In Nigeria, the burden of drug abuse is on the rise and becoming a public health concern. The United Nations Office on Drugs and Crime (UNODC) said 14.3 percent of Nigerians are presently engaged in drug abuse. Caleb Ijioma, visits a community in Lagos state, to uncover drug activities and how it is contributing to the increase in drug users.
Ijegun, Nigeria – It was 12:00 pm when I stepped into one of the biggest drug dens in Ijegun community, a northern suburban community in Alimosho Local Government Area of Lagos State. I have previously heard about drug activities in some parts of Lagos state, especially at Mushin, and this was one experience I was willing to have, uncovering drug activities and other crimes in this particular drug den.
I walked alongside Kunle (pseudo), a middle-aged man, who walked me through the entrance of the den of drug dealers popularly called ‘Boola”, situated close to Akwuiwu street. Kunle has been a resident of Ijegun community for more than 4 years and even lived most of his life at Ikotun, not too far from Ijegun community. His involvement in cannabis and other illegal substances has earned him a top place among other people in this den, and other dens, in the Ijegun community, and at any time I tried to enlighten him on the effects of hard drugs, his response would be “boss, life is hard and young boys are suffering, this makes me calm”. Calm? Oh really, I would ask while nodding my head in astonishment.
Kunle’s involvement in cannabis and Crystal Meth started in 2020, influenced by peer pressure and now he’s willing to help me having seen the effects of hard drugs on young people in this den.
As we entered the den, the environment was very unhealthy, you could literally see the cans, nylons, food remnants, and feces, disposed of inappropriately at the center and each corner of the environment. This place is largely inhabited mostly by the Hausas who live there in shacks, built on both sides of the environment. They call it a home of struggle. But it is also a place of relief for young boys, homeless kids, and lost souls to find haven in the comfort of different hard drugs, as they opt to get away from the harsh realities of life and the Nigerian economy.
Residents here are mostly metal scrappers. The environment is littered with metals, irons, and discarded equipment. The metal scrapping business together with soft drinks stores put out a strong cover-up for what is actually going on. Kunle told me not to mistake their hard-work for living on drugs.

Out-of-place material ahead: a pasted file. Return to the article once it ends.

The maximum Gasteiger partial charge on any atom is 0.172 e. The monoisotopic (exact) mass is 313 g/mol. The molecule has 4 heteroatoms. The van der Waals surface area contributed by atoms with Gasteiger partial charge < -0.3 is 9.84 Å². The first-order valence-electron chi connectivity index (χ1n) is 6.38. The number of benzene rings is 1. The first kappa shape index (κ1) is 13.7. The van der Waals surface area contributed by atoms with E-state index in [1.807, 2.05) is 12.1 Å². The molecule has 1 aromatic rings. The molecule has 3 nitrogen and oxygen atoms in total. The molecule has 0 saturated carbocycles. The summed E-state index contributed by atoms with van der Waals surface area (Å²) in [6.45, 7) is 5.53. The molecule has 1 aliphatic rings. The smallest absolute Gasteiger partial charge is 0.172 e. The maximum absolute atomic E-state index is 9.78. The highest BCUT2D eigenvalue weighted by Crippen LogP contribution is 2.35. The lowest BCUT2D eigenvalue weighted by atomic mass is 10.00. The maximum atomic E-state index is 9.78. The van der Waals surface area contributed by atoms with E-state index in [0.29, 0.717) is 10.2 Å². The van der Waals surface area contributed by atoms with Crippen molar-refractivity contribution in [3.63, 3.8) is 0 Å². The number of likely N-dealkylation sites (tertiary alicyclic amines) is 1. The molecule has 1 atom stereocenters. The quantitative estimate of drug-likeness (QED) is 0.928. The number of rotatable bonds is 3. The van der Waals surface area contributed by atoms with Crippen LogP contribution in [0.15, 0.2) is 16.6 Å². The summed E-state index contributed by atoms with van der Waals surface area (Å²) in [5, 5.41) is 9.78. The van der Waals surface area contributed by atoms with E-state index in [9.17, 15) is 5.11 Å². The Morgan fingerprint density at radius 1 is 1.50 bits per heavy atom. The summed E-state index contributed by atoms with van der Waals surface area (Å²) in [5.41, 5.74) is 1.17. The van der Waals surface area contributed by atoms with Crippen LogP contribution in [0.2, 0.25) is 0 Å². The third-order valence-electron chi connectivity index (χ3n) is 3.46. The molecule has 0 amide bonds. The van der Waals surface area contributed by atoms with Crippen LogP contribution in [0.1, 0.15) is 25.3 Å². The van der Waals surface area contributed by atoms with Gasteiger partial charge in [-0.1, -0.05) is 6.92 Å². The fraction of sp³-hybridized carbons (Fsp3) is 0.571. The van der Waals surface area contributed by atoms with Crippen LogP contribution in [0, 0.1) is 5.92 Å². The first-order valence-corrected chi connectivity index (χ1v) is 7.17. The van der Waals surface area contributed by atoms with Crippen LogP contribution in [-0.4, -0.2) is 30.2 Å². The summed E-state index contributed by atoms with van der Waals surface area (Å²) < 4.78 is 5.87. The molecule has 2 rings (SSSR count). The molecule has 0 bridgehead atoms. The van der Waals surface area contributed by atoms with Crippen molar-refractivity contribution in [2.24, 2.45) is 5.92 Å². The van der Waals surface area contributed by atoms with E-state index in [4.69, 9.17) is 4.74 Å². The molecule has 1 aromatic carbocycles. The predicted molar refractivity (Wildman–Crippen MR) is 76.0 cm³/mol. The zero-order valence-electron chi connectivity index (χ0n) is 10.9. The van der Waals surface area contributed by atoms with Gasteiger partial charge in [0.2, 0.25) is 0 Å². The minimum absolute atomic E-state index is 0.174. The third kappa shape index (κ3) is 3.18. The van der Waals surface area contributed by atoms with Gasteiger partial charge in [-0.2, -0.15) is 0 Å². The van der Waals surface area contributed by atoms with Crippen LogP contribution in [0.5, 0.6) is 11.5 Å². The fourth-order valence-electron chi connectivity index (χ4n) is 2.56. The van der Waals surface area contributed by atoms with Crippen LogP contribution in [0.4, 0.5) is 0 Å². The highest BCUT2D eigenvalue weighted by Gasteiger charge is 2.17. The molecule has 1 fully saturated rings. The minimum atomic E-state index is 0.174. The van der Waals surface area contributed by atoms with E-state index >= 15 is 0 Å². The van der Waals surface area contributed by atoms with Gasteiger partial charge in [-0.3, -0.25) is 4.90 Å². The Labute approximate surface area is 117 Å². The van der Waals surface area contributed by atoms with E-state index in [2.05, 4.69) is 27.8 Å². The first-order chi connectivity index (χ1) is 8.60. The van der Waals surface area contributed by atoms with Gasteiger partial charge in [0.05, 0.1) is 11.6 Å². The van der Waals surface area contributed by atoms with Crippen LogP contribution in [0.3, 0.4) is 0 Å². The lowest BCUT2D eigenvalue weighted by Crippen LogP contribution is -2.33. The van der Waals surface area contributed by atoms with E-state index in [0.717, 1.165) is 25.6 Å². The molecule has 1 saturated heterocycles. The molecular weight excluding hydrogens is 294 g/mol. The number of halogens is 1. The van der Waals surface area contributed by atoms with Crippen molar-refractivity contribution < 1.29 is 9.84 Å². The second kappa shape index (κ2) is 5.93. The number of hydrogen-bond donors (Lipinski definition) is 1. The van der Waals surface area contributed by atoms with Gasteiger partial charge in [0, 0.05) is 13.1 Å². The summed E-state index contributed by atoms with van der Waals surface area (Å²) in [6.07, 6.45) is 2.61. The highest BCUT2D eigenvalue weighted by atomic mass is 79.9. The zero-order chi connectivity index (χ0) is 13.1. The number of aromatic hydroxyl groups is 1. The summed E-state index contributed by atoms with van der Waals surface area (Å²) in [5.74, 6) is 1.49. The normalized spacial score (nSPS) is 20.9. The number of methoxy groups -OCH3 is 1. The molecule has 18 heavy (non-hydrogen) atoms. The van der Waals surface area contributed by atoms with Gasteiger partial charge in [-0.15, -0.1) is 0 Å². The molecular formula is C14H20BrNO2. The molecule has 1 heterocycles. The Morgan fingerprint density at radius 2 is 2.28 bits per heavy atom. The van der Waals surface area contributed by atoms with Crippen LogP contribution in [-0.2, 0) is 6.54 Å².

From what I heard about the place, I knew we should not walk more than our legs could take us. Our preparation included the kinds of dress to fit in among our hosts. Eyes were strongly fixed on us as though they smelled the police. With Kunle who is a popular figure, everything was under control. I had dressed the part of a drug user but to act the part took so much strength and madness. It would be bad to be caught at this point.
The Drug Business
Kunle, who has spent a reasonable amount of time in the den, told this reporter that Cannabis (Igbo) and Ice (Crystal methamphetamine/Crystal Meth), a highly addictive stimulant drug, similar to cocaine and primarily heated and then smoked in a glass pipe, are being sold and bought in large quantities. According to him, crystal Meth is being sold in grams and smaller portions, and one can get up to 4000 grams of the substance. He also disclosed that cannabis is being sold in large quantities here. The substances from other parts of Lagos; Mushin, Alaba, and Ajegunle are bought in large quantities and distributed to smaller dens in the Ijegun community.
“The drugs sold vary from different amounts, and sizes. Addiction causes more people to get in bigger quantities” he said
This reporter in a bid to verify if Crystal Meth is being sold approached a young man, who would be in his 20s, popularly called ‘small’, known to be a supplier of the substance.
Every person who enters the shack is presumed a drug user. Before it became too noticeable that I was only surveying the area, I made some oral and bodily gestures to Small who delivered a small transparent nylon from his bag. The nylon contained a little of the substance and sold for #500. (This is the least price you can get crystal meth here)
When this Reporter asked if he can get it in large quantity, like 1 gram, ‘small’ said it was available and sold for #4000.